Discover a vintage Richfield service station, a winery, and the history behind this town.

Rancho Cucamonga

Scenes around Rancho Cucamonga:

  • Rancho Cucamonga
    Bridge over Route 66
  • Rancho Cucamonga
    Inside the Richfield Service Station

By Edward Dietl (Mr. Ed)

Long before modern man came to make his home in Southern California, Indians walked a trail through the Kukaumo-nga territory. Much later came the Missionaries who built our famous missions along the California coast all within a days’ ride of each other using much of the trail the Indians had pioneered through the hot desert wilderness. Eventually the trail became part of the famous Santa Fe Trail, moving thousands of settlers from the east to settle in a land rich with all needed to grow and enrich their lives.

The trail became a rutted road then traversed by horse drawn buckboards and stagecoaches bringing goods and travelers from San Bernardino to the growing town of Los Angeles.  The single lane path that passed through Bear Gulch, past Billy Rubottom’s Stagecoach stop and around the base of Red Hill was realigned and widened to accommodate lines of cattle, horses and wagons bringing trade goods and agriculture to the fertile California valleys and what was known then as “Cucamonga Township”.

The area, sometimes referred to as the Cucamonga Valley was becoming famous for its vineyards and fruit orchards that covered many miles of land.  The first winery in California, the Thomas winery, still exists on the corner of Foothill Blvd. and Vineyard Ave.  Huge packing house sprang up to crate and ship the oranges, Lemons, peaches and grapes. The railroads came through these fertile areas to ship the wine and produce all over the United States and the world.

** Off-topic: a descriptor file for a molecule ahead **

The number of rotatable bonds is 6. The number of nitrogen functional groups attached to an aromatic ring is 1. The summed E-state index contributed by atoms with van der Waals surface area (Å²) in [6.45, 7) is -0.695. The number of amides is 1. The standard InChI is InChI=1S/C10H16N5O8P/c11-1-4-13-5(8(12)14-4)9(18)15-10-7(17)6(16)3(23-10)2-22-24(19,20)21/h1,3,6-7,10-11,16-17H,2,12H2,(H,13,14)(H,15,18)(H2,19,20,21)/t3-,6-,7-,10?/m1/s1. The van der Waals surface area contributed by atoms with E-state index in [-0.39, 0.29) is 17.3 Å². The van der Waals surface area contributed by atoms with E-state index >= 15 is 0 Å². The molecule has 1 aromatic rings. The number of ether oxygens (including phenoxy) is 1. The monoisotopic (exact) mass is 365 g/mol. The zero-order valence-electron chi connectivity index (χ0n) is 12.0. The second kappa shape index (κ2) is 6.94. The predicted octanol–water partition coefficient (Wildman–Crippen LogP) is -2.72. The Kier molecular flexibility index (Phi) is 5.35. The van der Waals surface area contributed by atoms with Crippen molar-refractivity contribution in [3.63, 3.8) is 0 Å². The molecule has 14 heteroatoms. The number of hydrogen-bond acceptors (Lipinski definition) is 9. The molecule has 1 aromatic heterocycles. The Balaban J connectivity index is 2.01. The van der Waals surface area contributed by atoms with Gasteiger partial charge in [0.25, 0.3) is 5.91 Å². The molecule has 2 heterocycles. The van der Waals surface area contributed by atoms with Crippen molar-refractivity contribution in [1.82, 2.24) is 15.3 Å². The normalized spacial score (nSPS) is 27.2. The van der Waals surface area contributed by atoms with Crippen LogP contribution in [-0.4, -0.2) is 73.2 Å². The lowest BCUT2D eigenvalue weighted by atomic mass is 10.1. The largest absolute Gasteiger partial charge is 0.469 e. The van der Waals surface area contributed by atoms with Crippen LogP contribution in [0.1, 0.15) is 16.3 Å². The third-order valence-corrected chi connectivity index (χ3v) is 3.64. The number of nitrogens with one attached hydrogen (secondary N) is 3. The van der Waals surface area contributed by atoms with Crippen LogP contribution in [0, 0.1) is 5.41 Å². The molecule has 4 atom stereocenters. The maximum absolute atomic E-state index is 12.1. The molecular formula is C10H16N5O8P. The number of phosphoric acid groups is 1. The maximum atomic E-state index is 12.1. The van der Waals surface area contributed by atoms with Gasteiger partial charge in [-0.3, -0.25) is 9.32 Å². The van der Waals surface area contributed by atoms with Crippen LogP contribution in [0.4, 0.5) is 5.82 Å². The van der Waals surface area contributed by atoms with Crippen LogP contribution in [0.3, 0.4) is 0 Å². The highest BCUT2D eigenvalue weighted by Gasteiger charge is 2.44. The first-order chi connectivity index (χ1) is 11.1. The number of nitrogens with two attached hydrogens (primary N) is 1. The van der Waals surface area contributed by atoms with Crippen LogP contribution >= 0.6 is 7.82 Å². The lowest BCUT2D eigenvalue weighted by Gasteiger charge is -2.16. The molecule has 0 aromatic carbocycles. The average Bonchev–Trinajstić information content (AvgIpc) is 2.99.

The trail through Cucamonga was still a dirt road when the early automobile and motorcycles appeared. They plied the dusty, sometimes muddy path along the Cucamonga foothills with few places for services of any type.  In the early 1900s, a resident of Cucamonga, Mr. William Harvey, was the owner of one of the five automobiles in the small township. In 1914 the state extended the trail through a solid orange grove and called the section Foothill Blvd., and Mr. Harvey erected the first service station built between San Bernardino and Pasadena with gas pumps.  Prior to that, vehicles were filled from buckets.

In the mid 1920s the United States government could see the need for highways that could cross the country from east to west to support commerce and travelers.  The very first of these was Route 66 that meandered through eight states from Chicago to California.  This was the heyday of the automobile and the family vacation travelers. It also brought thousands of re-settlers leaving the dust bowl, the depression and WWII.  Many stopped in Cucamonga and their families live here today.

Just mentioning Route 66 to travelers, cyclists and classic car owners brings back images of the times they traveled the mother road.  There is still a longing to again travel it’s cross country meandering back to times when things were simple and the ride, not the destination, was the enjoyment.

Historic Route 66 (Foothill Blvd.) is now a historical ride through the past in what is now known as Rancho Cucamonga.  In 1977 the cities of Etiwanda, Cucamonga and Alta Loma Incorporated to form the beautiful city of Rancho Cucamonga.  Our road shows its heritage and history by displaying many “Route 66” and “Cucamonga” signs. Along with remodeled wineries, restaurants and shopping areas.  Come and visit our past. 

Where is Rancho Cucamonga?